The Living Thing / Notebooks :

EZ Typography

Mostly: emdashes for bloggers

NB: You will need to re-enable the compose key on modern ubuntu.

TODO: make this a table.

TODO: which things apply to US-English keyboards?

Dashes and spacers

en dash, –
⎇ - (Mac)
Compose - - . (Gnome)
em dash, —

⎇ _ (Mac)

Compose - - - (Gnome)
Ellipsis, …

⎇ ; (Mac)

Compose .. (Gnome)

Quotes, apostrophes

opening single curly quote, ‘

⎇ + ] (Mac)

Compose + < ' (Gnome)
AltGr + 9 (Any X?)
Closing single curly quote ( ’ )

⎇ + } (Mac)

Compose + > ' (Gnome)
AltGr + 0 (Any X?)
Opening double curly quote ( “ )

Alt + [ (Mac)

Compose + < " (Gnome)
Closing double curly quote

⎇ + { (Mac)

Compose + > " (Gnome)
Opening low quote „
Compose + , " (Ubuntu)


Bonus time: Where is the compose key?

Using ubuntu? The traditional instructions about compose keys, don’t work any more per default. Nor does the ISO_Level3_Shift method, aka AltGr.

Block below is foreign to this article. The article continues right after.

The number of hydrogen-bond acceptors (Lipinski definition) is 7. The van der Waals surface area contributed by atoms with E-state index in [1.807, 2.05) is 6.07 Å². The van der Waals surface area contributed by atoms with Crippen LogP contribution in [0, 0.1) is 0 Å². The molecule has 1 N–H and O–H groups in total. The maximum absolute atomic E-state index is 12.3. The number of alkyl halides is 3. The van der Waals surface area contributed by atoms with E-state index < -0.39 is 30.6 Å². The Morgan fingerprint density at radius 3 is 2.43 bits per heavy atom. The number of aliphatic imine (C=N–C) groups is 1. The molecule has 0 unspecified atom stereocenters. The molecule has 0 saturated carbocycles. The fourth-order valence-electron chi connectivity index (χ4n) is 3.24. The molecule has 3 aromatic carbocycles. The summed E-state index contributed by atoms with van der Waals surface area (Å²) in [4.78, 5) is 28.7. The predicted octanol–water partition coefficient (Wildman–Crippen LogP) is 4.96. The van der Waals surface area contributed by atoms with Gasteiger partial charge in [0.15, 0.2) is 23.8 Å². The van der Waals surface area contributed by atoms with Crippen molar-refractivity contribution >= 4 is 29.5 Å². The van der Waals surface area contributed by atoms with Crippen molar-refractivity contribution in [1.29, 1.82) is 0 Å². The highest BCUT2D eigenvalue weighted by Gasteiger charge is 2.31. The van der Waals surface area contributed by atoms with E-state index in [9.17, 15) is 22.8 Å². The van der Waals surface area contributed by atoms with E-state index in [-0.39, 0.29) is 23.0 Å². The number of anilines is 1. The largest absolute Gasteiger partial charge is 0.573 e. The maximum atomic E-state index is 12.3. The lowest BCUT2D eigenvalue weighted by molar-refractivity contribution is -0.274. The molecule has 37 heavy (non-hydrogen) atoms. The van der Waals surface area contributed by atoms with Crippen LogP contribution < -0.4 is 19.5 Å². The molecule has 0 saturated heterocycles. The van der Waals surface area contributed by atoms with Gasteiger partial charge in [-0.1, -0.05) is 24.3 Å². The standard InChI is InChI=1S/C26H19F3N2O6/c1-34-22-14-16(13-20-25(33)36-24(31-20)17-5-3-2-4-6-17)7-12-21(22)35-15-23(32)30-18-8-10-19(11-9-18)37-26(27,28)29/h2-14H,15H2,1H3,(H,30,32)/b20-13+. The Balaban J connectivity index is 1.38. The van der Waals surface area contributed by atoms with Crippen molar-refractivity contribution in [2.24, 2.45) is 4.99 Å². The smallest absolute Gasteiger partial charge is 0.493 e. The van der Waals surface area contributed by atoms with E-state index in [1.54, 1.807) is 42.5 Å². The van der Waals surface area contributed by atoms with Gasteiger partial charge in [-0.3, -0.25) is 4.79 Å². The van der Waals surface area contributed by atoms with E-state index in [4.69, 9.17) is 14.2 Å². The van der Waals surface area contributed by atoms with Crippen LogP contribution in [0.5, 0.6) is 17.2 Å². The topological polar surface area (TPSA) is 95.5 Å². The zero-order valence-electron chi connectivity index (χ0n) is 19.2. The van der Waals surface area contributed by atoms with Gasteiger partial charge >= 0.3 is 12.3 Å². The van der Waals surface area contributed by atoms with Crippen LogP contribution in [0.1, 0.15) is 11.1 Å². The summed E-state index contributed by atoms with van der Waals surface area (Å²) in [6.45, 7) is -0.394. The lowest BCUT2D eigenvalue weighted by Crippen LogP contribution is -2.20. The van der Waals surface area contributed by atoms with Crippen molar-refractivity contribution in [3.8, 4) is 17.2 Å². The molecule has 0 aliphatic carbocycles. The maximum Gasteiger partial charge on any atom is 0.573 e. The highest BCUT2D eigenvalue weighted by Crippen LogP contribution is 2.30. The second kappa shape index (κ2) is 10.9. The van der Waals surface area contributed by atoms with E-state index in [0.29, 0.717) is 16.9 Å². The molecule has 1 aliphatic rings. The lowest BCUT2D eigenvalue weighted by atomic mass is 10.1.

You can re-enable Compose using gnome-tweaks

sudo apt install gnome-tweaks

Then launch Tweaks 1. Go to Keyboard & Mouse. 2. Choose something other than disabled for the Compose Key option.

I set Compose to be Capslock because, like hundreds of millions of computer users, I have never pressed the capslock key deliberately to get capital letters and it seems unlikely that this will change. This all means that e.g I now type ü as Capslock+" u and as Capslock + < ". Which is reasonably mnemonic if you look at a US keyboard layout.

You can also enable ISO_Level3_Shift method .

Launch GNOME Tweaks

  1. Go to Keyboard & Mouse
  2. Click on Additional Layout Options
  3. Expand Miscellaneous compatibility options, check Enable extra typographic characters

Or you could memorize some 4-digit unicode code points. That would be a great use of your brief and precious time on this sweet, sweet earth.



Emoji are built-in via Emoji picker (right click), although AFAICT only on system dialogues, which excludes, e.g. the text editors where you especially need this stuff.

There’s also Character Map and Characters, two more-or-less interchangeable apps to find and type characters for you. Characters is nicer-lookin’ but has awful search, whereas Character Map has merely bad search.


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